Plutarch’s moralia


1. Τοιαῦτα μὲν ὁ Ἐπίκουρος2 εἰπών, ὦ Κυῆτε,3 Bκαὶ πρὶν ἀποκρίνασθαί τινα, πρὸς τῷ πέρατι τῆς στοᾶς γενομένων ἡμῶν, ᾤχετο ἀπιών· ἡμεῖς δὲ ὅσον τι θαυμάσαι τοῦ ἀνθρώπου τὴν ἀτοπίαν ἐπιστάντες σιωπῇ καὶ πρὸς ἀλλήλους διαβλέψαντες ἀνεστρέφομεν πάλιν ὥσπερ ἐτυγχάνομεν περιπατοῦντες.

Εἶτα πρῶτος ὁ Πατροκλέας,4 “τί οὖν;” εἶπεν. “ἐᾶν δοκεῖ τὴν ζήτησιν, ἢ τῷ λόγῳ καθάπερ παρόντος καὶ μὴ παρόντος5 ἀποκρινώμεθα6 τοῦ εἰπόντος;”

Ὑπολαβὼν δὲ ὁ Τίμων, “ἀλλ᾿ οὐδ᾿ εἰ βαλών,” εἶπεν, “ἀπηλλάγη, καλῶς εἶχε περιορᾶν τὸ βέλος Cἐγκείμενον. ὁ μὲν γὰρ Βρασίδας ὡς ἔοικεν ἐξελκύσας τὸ δόρυ τοῦ σώματος αὐτῷ τούτῳ τὸν βαλόντα πατάξας ἀνεῖλεν· ἡμῶν δὲ ἀμύνασθαι μὲν οὐδὲν


The Divine Vengeance

On the Delays of the Diving Vengeance

1. When he had made this speech, my dear Quietus, Epicurus did not even wait for an answer, but made off on our reaching the end of the colonnade. The rest of us, pausing only long enough to exchange mute glances of astonishment at the fellow’s singularity, turned about and resumed our walk.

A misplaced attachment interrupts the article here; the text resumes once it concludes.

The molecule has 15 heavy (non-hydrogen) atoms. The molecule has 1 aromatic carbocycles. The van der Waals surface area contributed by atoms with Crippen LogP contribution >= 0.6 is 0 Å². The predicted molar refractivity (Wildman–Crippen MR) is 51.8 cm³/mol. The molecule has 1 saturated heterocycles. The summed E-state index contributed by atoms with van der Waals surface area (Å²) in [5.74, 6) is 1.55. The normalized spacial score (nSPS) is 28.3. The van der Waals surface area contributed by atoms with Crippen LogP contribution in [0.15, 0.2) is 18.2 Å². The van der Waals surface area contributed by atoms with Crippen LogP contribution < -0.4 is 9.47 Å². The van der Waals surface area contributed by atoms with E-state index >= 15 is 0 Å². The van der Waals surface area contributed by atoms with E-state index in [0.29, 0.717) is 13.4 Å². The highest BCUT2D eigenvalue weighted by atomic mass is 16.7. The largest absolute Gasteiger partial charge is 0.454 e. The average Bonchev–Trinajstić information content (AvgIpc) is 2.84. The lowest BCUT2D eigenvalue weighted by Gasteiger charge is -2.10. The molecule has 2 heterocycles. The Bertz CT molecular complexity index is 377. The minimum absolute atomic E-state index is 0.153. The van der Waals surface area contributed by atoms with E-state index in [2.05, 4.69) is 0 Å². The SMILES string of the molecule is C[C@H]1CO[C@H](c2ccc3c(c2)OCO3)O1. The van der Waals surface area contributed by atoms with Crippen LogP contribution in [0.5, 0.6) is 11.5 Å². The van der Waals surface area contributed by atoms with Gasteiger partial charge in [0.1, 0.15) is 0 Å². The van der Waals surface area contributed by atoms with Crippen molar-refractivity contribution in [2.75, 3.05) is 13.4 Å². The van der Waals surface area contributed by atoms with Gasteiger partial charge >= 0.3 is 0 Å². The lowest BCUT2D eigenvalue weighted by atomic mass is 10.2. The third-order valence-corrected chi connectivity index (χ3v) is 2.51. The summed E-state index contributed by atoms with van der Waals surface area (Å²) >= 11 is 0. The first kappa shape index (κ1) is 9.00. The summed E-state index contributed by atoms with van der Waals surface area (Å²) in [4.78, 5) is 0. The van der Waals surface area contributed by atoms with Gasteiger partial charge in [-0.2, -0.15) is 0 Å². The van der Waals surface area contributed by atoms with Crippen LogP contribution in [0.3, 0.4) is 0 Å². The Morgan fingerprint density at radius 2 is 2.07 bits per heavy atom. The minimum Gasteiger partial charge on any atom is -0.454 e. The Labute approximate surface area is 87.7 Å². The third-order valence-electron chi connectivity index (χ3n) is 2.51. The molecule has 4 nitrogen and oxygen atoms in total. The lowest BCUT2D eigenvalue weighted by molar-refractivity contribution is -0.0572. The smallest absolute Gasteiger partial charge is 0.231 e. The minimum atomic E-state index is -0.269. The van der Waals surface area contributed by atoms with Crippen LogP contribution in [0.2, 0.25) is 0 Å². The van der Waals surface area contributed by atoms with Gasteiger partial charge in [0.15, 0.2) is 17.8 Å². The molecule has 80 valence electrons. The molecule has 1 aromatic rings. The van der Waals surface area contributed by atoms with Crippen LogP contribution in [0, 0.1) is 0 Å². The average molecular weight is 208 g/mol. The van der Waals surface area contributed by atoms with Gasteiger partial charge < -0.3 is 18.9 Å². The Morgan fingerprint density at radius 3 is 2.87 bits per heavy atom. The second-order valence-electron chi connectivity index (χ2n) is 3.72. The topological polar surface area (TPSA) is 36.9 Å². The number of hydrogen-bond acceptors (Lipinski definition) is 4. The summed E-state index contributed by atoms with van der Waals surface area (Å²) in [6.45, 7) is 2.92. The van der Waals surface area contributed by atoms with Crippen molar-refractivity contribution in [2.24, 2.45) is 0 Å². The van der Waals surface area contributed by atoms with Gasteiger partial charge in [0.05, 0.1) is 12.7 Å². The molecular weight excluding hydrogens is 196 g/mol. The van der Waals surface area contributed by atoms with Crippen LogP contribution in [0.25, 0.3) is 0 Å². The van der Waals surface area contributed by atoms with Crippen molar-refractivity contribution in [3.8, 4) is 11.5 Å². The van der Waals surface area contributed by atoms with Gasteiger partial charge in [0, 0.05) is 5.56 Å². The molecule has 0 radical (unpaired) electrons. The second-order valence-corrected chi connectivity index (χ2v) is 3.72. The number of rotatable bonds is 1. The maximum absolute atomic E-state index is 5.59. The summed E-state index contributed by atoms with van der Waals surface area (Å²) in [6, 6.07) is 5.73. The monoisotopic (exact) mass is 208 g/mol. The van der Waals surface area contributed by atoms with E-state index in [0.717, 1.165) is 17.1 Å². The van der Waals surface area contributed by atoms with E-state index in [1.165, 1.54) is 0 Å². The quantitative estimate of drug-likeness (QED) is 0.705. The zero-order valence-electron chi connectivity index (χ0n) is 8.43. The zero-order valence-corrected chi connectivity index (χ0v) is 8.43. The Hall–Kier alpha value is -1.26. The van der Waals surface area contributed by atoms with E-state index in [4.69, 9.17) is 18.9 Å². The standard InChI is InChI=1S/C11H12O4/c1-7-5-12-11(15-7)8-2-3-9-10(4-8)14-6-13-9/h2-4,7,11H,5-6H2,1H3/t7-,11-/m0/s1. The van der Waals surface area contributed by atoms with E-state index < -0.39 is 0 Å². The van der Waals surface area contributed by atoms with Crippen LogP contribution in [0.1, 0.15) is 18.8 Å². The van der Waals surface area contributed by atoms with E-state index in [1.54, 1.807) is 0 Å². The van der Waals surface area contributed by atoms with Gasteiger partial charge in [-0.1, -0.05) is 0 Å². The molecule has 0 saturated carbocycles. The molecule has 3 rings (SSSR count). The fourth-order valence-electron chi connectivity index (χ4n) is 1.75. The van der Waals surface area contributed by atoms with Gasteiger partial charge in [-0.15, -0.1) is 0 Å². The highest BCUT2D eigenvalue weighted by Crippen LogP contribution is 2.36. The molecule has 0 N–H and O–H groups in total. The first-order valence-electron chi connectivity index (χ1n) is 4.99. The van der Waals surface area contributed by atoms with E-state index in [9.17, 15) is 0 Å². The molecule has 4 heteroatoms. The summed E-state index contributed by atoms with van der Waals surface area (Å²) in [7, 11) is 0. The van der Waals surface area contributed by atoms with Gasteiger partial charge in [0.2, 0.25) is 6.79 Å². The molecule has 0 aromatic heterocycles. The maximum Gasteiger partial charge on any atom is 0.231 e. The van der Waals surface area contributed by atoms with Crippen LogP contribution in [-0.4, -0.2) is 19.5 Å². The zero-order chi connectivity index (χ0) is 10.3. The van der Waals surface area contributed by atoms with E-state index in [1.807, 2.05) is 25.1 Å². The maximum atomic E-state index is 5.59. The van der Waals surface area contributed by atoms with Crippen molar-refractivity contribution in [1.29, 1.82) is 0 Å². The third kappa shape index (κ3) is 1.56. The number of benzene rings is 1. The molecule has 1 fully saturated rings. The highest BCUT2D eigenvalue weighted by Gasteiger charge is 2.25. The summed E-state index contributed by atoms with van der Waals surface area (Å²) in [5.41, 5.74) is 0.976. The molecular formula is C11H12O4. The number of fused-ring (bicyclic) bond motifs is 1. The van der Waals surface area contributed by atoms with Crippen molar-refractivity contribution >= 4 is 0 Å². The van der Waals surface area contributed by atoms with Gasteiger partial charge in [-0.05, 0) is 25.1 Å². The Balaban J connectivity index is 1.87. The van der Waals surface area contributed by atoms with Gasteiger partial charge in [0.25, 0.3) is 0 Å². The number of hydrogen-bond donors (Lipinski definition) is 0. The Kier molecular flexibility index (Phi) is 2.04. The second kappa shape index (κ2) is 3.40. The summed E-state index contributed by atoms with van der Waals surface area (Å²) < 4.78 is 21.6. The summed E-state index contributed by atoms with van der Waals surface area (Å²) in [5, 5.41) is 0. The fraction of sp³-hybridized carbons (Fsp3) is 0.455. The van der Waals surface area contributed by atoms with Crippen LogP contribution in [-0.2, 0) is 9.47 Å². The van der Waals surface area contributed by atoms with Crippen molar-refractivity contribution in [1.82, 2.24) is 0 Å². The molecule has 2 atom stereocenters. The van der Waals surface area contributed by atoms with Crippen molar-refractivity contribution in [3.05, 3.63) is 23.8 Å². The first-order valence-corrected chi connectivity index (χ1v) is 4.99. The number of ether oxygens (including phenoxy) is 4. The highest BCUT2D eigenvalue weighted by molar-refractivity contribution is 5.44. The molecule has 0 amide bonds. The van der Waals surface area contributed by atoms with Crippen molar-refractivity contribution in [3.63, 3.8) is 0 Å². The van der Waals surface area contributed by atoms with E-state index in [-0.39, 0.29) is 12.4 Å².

Patrocleas was the first to speak. “Well, what shall we do?” he asked. “Shall we drop the question, or answer the arguments of the speaker in his absence as we should have done in his presence?”

Timon replied: “Why, if he had escaped after striking us with a real shaft,a we could not have left it sticking in us. We are told, indeed, that Brasidas plucked the spear from his body and with that very weapon struck and killed the thrower.b It is, however,

DOI: 10.4159/DLCL.plutarch-delays_divine_vengeance.1959